Energy Matters noted that the South Pacific island of Tokelau is getting nearly 100% of its electricity needs from solar energy. This has allowed the nation of 1400 to lessen its heavy reliance on diesel generators. New Zealand supported the $8.5 million project through an advance of $7 million  to the island. Continuous electricity supply is something Tokelau has only had since 2006.

The Financial Post reported that renewable energy sources will be competitive with coal in the production of electricity by 2035as costs decline and subsidies increase. This is the conclusion of the International Energy Agency (IEA) in its annual global energy outlook. Wind farms, solar parks and hydroelectric dams are forecast to become the second biggest power generator in 2015 and rise to almost one-third of all generation in 2035, a level approaching that of coal. The IEA projected global renewable energy subsidies to rise to $240 billion in 2035 from $88 billion in 2011. That compares with $523 billion in support paid to fossil fuels last year. See also Environmental New Network Growth of Renewables will continue with continued subsidies.

Salon told us coal use is going to increase in the coming decades. In its annual World Oil Outlook, the Organization of the Petroleum Exporting Countries (OPEC) forecasts that fossil fuels will remain the main energy source in the coming decades with coal’s share growing and oil’s falling. The use of fossil fuels as a percentage of world energy use will decrease only marginally from 87 percent now to 82 percent by 2035. By then, “coal use reaches similar levels as that of oil, with oil’s share having fallen from 35 percent in 2010 to 27 percent by 2035.” Today coal and oil supply about 31% (coal) and 34% (oil) of world commercial energy, ahead of natural gas at about 24%.

Natural gas will overtake crude oil as the most-used fuel in the U.S. by 2030 as the country’s supplies balloon, the International Energy Agency said. From the Energy Tribune we learned US natural gas production will rise to 800 billion cubic meters in 2035 from an estimated 650 billion this and in the not too distant future the US will start to export natural gas. In related pieces see Unconventional Oil and Gas Production Altering Energy Landscape at Resource Investing Newsfuel fix A prediction: Shale oil plays will grow for decades and Energy & Capital Natural Gas Demand to Surpass Oil by 2030.

It appears the rich get richer. The Global Warming Policy Foundation reported that a massive shale oil field has been found in California. According to the US Energy Information Administration, the Monterrey Formation has 15.4 billion barrels of recoverable crude oil — four times as much as the massive Bakken formation in North Dakota.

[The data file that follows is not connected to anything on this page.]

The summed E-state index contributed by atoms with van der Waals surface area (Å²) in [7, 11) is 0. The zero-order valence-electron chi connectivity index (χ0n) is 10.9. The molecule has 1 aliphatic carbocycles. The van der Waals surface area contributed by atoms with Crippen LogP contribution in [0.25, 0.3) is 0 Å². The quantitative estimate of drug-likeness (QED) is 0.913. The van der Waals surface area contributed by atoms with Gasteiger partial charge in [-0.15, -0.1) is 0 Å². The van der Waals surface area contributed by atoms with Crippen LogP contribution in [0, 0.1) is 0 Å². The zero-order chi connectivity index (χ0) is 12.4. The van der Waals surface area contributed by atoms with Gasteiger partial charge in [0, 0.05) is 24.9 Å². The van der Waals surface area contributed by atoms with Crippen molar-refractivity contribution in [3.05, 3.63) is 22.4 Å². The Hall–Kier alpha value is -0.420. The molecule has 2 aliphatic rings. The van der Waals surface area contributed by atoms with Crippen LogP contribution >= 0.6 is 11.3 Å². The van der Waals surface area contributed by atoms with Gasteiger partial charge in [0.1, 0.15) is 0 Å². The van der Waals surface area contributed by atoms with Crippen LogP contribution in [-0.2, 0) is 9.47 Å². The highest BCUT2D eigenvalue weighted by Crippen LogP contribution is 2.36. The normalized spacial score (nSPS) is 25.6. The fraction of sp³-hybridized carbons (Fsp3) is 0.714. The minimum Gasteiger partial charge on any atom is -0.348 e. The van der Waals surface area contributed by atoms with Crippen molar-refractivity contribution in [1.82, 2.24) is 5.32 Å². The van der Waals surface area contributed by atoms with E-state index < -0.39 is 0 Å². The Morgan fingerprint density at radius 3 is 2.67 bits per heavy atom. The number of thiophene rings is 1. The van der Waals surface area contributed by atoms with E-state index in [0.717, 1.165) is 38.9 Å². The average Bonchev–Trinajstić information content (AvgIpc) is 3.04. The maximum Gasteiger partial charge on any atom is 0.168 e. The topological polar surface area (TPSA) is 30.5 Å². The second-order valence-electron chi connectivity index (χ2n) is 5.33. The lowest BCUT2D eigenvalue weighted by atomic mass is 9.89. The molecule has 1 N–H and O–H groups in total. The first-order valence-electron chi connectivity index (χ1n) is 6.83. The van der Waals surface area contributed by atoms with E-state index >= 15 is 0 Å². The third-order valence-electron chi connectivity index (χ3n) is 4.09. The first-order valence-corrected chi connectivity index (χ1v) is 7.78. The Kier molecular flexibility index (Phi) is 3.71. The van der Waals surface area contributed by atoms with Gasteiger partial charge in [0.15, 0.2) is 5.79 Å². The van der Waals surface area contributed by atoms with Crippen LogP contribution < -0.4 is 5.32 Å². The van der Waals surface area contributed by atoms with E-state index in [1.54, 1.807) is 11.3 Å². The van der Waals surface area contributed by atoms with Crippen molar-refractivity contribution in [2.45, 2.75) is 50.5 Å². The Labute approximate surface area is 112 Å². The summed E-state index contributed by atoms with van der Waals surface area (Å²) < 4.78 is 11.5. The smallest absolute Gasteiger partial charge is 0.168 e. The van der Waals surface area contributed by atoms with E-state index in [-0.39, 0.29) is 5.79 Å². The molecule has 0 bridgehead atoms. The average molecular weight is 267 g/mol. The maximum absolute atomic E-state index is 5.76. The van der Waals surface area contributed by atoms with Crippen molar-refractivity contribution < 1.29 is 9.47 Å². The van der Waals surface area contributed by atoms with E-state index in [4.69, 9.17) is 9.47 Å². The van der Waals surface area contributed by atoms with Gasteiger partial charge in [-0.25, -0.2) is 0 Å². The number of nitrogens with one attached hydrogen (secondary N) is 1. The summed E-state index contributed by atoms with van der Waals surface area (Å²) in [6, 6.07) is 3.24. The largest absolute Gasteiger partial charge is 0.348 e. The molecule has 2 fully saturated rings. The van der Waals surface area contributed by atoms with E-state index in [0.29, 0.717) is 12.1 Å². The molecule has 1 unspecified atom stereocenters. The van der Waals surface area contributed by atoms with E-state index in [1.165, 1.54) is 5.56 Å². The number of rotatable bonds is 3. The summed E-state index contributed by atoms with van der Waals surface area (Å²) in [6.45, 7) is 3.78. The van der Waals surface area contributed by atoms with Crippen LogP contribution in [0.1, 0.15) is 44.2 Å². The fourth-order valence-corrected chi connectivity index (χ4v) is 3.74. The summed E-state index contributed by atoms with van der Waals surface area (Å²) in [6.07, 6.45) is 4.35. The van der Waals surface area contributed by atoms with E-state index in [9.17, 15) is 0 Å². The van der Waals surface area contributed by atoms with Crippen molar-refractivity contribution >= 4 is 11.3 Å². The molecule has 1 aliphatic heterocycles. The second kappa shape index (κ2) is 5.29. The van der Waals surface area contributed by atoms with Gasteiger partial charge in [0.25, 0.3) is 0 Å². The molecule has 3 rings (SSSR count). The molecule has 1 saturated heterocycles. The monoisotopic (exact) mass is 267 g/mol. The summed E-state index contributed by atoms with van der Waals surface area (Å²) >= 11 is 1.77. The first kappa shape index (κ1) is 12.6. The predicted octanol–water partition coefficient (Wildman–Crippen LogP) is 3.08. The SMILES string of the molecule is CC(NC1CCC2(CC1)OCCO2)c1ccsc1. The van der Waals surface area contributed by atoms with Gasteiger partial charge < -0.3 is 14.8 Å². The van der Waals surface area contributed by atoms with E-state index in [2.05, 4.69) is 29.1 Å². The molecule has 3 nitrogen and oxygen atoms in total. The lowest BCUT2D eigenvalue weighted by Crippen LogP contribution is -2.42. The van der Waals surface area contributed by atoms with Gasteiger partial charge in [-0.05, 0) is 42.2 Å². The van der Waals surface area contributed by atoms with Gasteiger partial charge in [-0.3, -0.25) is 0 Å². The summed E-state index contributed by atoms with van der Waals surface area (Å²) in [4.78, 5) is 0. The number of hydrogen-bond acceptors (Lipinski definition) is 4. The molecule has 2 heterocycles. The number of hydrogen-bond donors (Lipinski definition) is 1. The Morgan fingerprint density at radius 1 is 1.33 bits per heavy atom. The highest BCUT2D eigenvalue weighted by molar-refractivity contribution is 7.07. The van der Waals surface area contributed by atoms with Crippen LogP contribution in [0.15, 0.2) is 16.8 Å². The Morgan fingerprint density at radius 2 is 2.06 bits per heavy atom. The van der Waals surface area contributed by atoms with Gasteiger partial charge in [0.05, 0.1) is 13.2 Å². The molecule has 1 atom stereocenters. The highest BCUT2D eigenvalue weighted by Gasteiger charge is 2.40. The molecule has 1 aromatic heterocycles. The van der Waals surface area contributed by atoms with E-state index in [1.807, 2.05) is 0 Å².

The New Zealand Herald noted Algeria plans to develop its shale gas reserves. It is estimated the country’s shale gas reserves are 17 trillion cubic metres, or around four times greater than its current known natural gas reserves.

The rest of the world is sitting up and taking notice of the shale oil revolution. IBNLive thought the shale gas revolution in America will be an opportunity for India while The Australian warned that US shale is putting pressure on Australia’s natural gas industry and OPEC said US shale oil and natural gas will be a game changer for the world energy industry according to OILPRICE. And the Winnipeg Free Press wrote that the Canadian province of Manitoba is reviewing the need for new hydro power dams in light of cheap shale gas in North America.

Even Russia is feeling the pinch of cheap coal from North America and the the threat of liquified natural gas exports from the US. The Warsaw Business Journal reported Russia’s Gazprom has lowered the price of natural gas exports to Poland and other European countries. Gazprom supplies around a quarter of Europe’s gas. The 10%-20% price cut is in effect for 10 years.

UPI Energy Resources observed that Canada’s oil sands (sometimes called the tar sands) will be the country’s economic driver.

swissinfo told us that a major shift is looming in Switzerland’s energy policy. The decision in 2011 to abandon nuclear power to generate electricity will mean a profound transformation of that country’s energy supply. “It will be the issue of the century for Swiss politics – but also for the economy and society as a whole. The new energy strategy…will need to be implemented over several decades and will keep two or three generations of politicians busy.” Hundreds of billions of francs will be needed to develop alternative renewable electricity sources (solar, wind), modernise grid infrastructure, shut down the nuclear plants and implement energy efficiency. The government hopes to cut total energy consumption in half by 2050 through a series of measures aimed at improving the energy efficiency of buildings, industries, transportation, machinery and power stations. Political parties and interest groups are split over whether the government can achieve its objectives in a timely matter.

Pakistan’s energy crisis is affecting the processing of its cotton crop reported THE NEWS. While there is great demand internationally for Pakistan cotton, the textile industry is only operating at 75% capacity due to a shortage of electricity and natural gas. The Punjab hosts three-quarters of the country’s yarn making capacity.

 

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